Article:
The Beer Kitchen (Hardie Grant Books, 2018) by Patricia Niven, is a great option for all beer connoisseurs alike. If you are new to beer, this is a great resource for you to use. Find an abundance of recipes that can be flavored with beer, as well as finding what type of beer to pair with many different foods. This recipe can be found in the chapter, “So Simple.”
- Avery White Rascal – USA
- Brasserie Lefebrve Blanche de Bruxelles – Belgium
- Du Bocq Blanche de Namur – Belgium
- Jeju Wit Ale – Korea
- White Rabbit White Ale – Australia
- Baladin Isaac – Italy
- Rivière d’Ain Thou – France
- Camden Gentleman’s Wit – UK
- Wäls Witte – Brazil
- Feral White – Australia
There’s no doubt that falafel has a bad name. Poorly done, it has a roof-of-the-mouth stickability that is second only to peanut butter but, done well, it’s a crispy, fluffy ball of joy. I experimented with five types of beer versus water and the Belgian came out on top with everyone, offering bright citrus notes from its coriander seed and orange peel.
This recipe is a combination of J. Kenji López-Alt’s recipe and that of a chef from my local Lebanese restaurant, plus my own beer twist. You can put these in a Flexible Flatbread with some salad and any of the dips or just add a blob of natural yoghurt, a squeeze of lemon juice, a sprinkle of toasted sesame seeds and a drizzle of extra-virgin olive oil, as part of a
meze or just as a starter. You can even pop them into a tagine right at the end if you like. If you check that your beer is vegan-friendly, then so is this recipe.
- 300 g (10-1/2 oz/1-1/3 cups) dried chickpeas (garbanzos), rinsed
- 330 ml (11-1/4 fl oz/1-1/3 cups) Belgian wheat beer
- 30 g (1 oz) each of fresh mint, parsley and coriander (cilantro) leaves, roughly chopped
- 5 good-sized spring onions (scallions), white and pale green parts only, roughly chopped (reserve the dark green parts to garnish)
- 4 large garlic cloves, pounded to a paste with a bit of salt
- 1-1/2 teaspoons ground cumin
- 1 teaspoon fine sea salt, plus extra for seasoning
- 1/2 teaspoon harissa enough groundnut, grapeseed or other neutral oil to cover 2 cm (3/4 in) of the base of a large frying pan (skillet)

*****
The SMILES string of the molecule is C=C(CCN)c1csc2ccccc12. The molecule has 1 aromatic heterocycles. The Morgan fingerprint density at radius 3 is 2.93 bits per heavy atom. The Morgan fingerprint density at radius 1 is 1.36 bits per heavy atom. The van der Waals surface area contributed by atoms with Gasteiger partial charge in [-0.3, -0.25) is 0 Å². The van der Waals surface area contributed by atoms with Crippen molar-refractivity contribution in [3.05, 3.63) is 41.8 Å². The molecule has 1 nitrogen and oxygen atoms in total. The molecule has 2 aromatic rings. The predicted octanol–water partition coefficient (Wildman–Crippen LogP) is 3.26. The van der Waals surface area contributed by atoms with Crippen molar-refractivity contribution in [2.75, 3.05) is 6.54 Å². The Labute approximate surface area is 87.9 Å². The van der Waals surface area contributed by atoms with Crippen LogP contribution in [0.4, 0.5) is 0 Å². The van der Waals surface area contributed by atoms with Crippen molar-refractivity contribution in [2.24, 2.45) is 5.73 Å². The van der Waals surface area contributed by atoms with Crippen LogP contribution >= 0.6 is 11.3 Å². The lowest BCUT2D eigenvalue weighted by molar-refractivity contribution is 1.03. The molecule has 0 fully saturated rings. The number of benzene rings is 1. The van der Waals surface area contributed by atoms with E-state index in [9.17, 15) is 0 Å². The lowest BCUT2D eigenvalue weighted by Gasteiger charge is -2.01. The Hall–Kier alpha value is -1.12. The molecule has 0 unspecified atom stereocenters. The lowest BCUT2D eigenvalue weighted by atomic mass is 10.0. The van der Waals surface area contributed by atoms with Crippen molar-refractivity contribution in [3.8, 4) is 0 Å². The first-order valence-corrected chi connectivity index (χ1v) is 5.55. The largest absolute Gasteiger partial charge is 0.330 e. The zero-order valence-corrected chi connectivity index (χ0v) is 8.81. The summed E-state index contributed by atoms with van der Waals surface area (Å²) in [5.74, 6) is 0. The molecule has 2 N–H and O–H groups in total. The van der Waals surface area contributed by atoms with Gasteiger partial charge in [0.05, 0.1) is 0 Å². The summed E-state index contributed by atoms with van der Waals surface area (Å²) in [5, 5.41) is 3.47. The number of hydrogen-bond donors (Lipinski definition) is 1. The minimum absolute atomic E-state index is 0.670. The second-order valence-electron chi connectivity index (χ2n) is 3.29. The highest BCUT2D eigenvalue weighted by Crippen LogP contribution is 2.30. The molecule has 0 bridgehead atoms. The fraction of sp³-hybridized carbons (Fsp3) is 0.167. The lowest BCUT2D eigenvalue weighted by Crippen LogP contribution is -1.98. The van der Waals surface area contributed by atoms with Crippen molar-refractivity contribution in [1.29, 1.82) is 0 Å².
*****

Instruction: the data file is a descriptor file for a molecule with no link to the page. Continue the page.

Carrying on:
- lemon wedges (optional)
- good-quality extra-virgin olive oil (optional)
- toasted sesame seeds
- At least 12 hours before you want to cook your falafel, put the rinsed chickpeas in a bowl big enough to allow them to swell to three times their original size.
- Pour over the wheat beer and top up with enough cold water to cover by at least 5 cm (2 in).
- Drain the chickpeas and shake off as much liquid as possible, blot with paper towels and leave to air dry, spread on a baking tray (sheet) for around 10 minutes.
- Put the dried chickpeas in a food processor and add all the other ingredients apart from the oil.
- Pulse until the mixture resembles fine breadcrumbs, and the mix just about holds together with a gentle squeeze.
- Refrigerate for 20 minutes.
- Form the falafel mixture into golf ball sized balls, and place on a lightly oiled plate.
- Warm the oil in a large, deep frying pan (skillet) over medium-high heat.
- When ready to cook, gently lower the first falafel into the hot oil with a fork.
- Check it’s lightly fizzing, not spattering, and that the oil reaches about a third of the way up (this should rise to halfway when more falafel are added to the pan).
- Continue to add as many falafel as will fit in pan a few centimetres (inches) apart, turn the heat to high for 15 seconds and lower back to medium-high again.
- Cook for about. 4 minutes on each side, until golden brown.
- Repeat, if necessary, keeping the first batch covered in a warm oven.
- When cooked, drain the falafels on paper towel, sprinkle with some lemon juice, if you like, a splash of good-quality olive oil, if using, and some salt.
- Garnish with green spring onion tops and sesame seeds and enjoy warm (not hot).
More from The Beer Kitchen:
Reprinted with Permission from The Beer Kitchen and Published by Hardie Grant Books.